Goldie Hawn may carry this film and Gail Strickland plays the head of the protocol department, but, overall, this is still a man’s world and film. At the beginning, Sunny works as a cocktail waitress, a job where she’s propositioned by strangers just for doing her job, and even in the protocol department she’s undervalued. To be fair, she doesn’t have the credentials but they treat her as the ditzy blonde when it’s proven she does have other valuable skillsets. Sunny is used as a pawn and bartering tool and, honestly, if she were a man this probably would be a different kind of film; maybe heavier on the espionage and less on the sex appeal. If anything, the lesson here is how hard it can be—especially in the 80s—to make it as a woman in politics.
That said, the end moral—especially in 2021—felt relevant. Yes, Sunny gives a speech that touches on something I think many Americans have been feeling in the past decade. America is a democratic republic; we elect officials to represent us and they are supposed to speak for us in turn. However, often, it seems as if our voices are misheard or misrepresented and nothing comes about in ways we hope for. Everyone uses the term “divisive” nowadays. Sunny talks about how, prior to her turn in the state department, she didn’t care about politics because she trusted the government to have her interests at heart. I’m not sure how many of us trust the government today. But, as Sunny says, that’s what voting and being a part of the process—a part of “we the people”—is for. We are meant to exercise our rights as private citizens to have opinions on the government, in whatever way. By not paying attention or not caring, we don’t have a say or a voice.
Sure, the speech was saccharine but it did make me cry a little.
The connections and lessons between these two movies were fairly obvious in the end. Even if one film was more women-positive than the other, they both emphasized the importance of using your individual voice to be involved in decision making within institutions. Otherwise changes, big or small, will happen without you. The women in All I Wanna Do and Protocol use different techniques to go about expressing their dissidence with the systems. The girls of Miss Goddard’s strike until they’re heard by the higher-ups; Sunny uses the media and Congress itself to her advantage. Both films have women who later run for office, supported by their friends. Through these films, in different ways, we can see the importance of the democratic process at work on small and large scales, when it works and when it doesn’t. So, in that way, these actually made for a double feature that made sense and felt vaguely inspiring.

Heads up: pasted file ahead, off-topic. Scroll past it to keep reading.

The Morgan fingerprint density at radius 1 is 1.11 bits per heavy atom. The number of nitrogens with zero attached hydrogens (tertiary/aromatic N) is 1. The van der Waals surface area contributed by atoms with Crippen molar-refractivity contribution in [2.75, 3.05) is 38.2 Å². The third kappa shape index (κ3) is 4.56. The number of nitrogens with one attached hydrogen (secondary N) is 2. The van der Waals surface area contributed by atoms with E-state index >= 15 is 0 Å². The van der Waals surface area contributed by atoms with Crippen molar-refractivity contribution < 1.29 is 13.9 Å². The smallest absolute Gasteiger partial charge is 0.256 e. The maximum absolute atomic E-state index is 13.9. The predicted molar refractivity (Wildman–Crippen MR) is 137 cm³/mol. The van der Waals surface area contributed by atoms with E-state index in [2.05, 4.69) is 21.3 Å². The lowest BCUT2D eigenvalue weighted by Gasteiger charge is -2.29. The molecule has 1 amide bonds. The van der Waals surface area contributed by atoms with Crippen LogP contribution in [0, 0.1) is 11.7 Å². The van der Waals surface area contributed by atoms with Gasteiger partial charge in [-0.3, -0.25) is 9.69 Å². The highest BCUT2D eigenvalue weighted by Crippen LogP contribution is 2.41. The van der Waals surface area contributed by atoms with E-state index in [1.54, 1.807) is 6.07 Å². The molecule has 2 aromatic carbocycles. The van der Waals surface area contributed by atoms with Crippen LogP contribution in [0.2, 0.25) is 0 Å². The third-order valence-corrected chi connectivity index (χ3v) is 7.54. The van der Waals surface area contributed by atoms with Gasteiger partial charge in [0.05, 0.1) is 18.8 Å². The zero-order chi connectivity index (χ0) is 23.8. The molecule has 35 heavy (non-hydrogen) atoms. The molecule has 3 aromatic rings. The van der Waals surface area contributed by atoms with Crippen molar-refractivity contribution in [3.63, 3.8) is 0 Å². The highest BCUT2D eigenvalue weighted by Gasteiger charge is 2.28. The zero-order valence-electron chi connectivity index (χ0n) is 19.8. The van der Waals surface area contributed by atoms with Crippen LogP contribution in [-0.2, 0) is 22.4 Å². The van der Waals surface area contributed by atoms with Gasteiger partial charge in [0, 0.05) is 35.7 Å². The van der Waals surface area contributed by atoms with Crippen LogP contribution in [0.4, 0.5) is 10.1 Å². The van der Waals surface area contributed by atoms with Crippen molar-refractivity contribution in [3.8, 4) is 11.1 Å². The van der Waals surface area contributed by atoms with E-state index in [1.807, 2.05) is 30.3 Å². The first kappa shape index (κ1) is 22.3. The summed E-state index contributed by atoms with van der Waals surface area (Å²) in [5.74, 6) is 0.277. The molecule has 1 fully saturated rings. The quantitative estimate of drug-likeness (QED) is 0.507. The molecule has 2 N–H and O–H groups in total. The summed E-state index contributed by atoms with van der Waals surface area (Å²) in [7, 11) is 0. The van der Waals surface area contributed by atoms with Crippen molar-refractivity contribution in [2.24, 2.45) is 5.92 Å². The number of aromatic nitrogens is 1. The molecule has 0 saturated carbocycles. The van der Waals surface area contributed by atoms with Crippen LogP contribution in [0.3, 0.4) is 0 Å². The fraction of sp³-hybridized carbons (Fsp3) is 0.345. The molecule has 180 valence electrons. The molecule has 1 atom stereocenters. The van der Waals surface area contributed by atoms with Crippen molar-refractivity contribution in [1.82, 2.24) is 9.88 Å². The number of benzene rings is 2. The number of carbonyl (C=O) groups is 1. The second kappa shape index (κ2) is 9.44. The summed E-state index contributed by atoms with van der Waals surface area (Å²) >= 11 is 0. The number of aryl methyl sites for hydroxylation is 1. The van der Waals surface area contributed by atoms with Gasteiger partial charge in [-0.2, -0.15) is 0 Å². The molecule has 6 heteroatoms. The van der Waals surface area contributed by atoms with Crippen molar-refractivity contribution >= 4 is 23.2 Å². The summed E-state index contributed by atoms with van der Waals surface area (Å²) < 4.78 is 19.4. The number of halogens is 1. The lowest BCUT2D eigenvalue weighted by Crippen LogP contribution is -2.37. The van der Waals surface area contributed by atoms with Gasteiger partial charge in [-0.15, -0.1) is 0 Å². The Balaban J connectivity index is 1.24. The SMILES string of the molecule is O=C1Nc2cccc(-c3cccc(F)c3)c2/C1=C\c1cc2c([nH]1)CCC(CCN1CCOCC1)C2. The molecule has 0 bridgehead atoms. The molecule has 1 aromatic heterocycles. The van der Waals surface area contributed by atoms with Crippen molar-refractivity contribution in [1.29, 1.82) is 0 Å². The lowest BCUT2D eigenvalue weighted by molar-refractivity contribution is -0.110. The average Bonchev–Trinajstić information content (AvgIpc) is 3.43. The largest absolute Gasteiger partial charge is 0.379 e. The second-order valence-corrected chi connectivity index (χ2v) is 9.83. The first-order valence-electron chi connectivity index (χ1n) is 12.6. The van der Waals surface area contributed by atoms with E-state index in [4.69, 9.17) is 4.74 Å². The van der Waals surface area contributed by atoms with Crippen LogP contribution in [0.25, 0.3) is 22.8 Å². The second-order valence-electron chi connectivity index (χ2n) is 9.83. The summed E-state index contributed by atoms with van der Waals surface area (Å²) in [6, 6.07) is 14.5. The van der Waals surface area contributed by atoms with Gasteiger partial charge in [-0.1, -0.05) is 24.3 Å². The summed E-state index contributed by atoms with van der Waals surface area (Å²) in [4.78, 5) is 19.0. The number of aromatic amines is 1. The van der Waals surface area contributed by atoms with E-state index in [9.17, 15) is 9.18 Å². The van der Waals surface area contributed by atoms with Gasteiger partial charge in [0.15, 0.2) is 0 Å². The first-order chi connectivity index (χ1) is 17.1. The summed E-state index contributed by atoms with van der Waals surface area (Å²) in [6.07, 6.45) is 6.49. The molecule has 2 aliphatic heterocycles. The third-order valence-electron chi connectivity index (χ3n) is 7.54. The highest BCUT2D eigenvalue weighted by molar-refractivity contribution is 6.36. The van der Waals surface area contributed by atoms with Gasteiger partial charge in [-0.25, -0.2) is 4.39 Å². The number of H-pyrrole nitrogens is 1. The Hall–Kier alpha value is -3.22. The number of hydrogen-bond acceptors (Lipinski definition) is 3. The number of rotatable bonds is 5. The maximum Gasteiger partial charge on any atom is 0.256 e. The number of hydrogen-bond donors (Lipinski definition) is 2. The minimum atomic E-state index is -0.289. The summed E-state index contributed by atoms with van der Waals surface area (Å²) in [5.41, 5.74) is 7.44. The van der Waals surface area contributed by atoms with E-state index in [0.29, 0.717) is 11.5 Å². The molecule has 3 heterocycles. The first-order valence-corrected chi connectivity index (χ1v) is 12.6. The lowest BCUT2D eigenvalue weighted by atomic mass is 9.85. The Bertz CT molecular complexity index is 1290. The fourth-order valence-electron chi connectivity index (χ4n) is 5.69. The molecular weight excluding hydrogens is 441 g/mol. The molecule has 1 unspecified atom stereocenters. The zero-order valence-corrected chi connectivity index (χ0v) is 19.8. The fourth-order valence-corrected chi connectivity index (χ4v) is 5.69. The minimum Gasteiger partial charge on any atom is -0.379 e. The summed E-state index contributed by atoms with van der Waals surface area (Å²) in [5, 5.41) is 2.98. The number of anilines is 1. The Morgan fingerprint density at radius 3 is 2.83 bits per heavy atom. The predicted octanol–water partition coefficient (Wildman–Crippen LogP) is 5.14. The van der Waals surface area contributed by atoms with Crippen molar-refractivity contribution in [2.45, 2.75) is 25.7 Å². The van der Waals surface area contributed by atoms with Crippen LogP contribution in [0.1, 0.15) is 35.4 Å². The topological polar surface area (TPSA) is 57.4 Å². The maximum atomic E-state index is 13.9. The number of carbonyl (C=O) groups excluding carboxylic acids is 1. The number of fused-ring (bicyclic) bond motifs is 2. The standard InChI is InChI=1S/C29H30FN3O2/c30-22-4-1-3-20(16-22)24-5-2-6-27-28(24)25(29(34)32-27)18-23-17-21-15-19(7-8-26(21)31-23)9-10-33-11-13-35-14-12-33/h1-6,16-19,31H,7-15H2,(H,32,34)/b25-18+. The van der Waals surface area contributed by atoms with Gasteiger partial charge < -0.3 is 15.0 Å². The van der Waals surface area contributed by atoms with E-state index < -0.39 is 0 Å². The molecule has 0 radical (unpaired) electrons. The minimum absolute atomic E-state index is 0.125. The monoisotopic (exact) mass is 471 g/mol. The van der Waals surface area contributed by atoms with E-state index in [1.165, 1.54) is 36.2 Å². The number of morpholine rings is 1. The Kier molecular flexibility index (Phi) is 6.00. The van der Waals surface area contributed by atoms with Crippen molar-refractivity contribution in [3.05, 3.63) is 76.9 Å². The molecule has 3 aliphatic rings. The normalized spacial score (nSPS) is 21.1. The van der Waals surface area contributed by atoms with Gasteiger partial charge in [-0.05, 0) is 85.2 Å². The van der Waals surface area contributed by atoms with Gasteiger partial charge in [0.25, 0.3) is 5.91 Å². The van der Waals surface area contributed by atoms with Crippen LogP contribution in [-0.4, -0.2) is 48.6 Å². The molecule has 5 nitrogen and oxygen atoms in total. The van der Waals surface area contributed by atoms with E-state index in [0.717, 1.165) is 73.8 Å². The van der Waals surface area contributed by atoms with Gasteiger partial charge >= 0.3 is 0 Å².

As someone who has cared about politics since a young age and has voted in every major and local election since I was eligible, I’m glad each of these films, though older, emphasized the importance of having a voice and a vote. Hopefully, as America goes on and grows and changes, more people will express themselves in this way. And maybe we’ll get some new throwback films that hit up with the same moral message. It never goes out of style.
Generally, every month will have at least two films (but often more), so keep an eye on the blog for these updates. If you’re interested in what films I’ll be looking at you can find the whole list for The Year of Nora & Nancy on my Letterboxd. In April, we’ll be visiting first films from each of our filmmakers. Till then!